Third, I have served in suburban churches much of my ministry. I can argue for as robust of a theological culture in those settings as in hip inner city works. Perhaps I take this criticism too personally. But I think I do possess the “slightest inkling of Biblical theology.” At least two institutions of higher education seemed to think so when they awarded me my diplomas (in Bible and theology).

Instead of the generation behind me (I’m in my early thirties) throwing their collective hands up in frustration at the institutional, caucasian, suburban church and fleeing for the inked-up, Twitter-marketed, social-justice minded urban congregations, I would call for something else:

What if we became a prophetic voice in our suburban settings? What if God put us there on purpose? What if we didn’t repeat the mistake of our brothers and sisters from a generation or two ago who fled a non-ideal situation (and I grant, they did so for an altogether different set of circumstances, but that’s another post) and flocked to the outskirts of town? What if we realized that there are lost people everywhere, and that the race and socio-economic status of an individual does not make them more or less in need of Jesus? What if we leveraged our position, where God has us, for the good of the Kingdom overall?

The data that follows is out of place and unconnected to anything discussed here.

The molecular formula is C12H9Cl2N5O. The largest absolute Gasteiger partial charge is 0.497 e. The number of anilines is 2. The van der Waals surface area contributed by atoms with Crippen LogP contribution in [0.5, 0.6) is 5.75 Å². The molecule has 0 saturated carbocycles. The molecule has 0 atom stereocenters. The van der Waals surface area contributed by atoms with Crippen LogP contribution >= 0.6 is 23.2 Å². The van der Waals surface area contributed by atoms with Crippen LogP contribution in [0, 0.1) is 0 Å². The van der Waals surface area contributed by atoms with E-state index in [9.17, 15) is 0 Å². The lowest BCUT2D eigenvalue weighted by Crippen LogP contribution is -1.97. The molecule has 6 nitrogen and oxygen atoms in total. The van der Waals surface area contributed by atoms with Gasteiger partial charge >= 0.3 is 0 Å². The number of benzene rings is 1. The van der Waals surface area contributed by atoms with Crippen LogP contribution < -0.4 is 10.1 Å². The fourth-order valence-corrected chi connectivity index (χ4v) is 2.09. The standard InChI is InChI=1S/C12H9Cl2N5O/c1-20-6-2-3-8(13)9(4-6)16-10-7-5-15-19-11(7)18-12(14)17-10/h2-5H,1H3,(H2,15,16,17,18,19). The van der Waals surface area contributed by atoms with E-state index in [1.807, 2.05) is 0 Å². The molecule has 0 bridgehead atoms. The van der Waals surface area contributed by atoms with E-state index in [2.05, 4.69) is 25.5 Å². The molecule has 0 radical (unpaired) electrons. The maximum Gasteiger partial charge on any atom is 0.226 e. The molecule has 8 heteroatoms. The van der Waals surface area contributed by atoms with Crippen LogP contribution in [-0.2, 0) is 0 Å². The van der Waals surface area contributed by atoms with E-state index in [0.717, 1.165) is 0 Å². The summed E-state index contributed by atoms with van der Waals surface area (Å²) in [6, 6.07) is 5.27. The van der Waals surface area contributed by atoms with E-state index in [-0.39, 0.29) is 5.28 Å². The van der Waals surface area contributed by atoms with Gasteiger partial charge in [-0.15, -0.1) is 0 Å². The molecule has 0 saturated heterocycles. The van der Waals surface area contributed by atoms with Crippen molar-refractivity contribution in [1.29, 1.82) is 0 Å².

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If we can tolerate the row houses, the overly slick promo materials, and the programmed approach, maybe we could mobilize the richest generation of Christ-followers ever to live. Maybe we could forge strategic partnerships that were beneficial to a variety of groups in need. Maybe we could think less about trends and more about truth. Maybe we would be remembered as the generation that stopped the pendulum swing of influence from back-and-forth styles to a slow-and-steady strategy that made Jesus more famous. Not just in the suburbs, but in the country, the city, and in nations all around the world.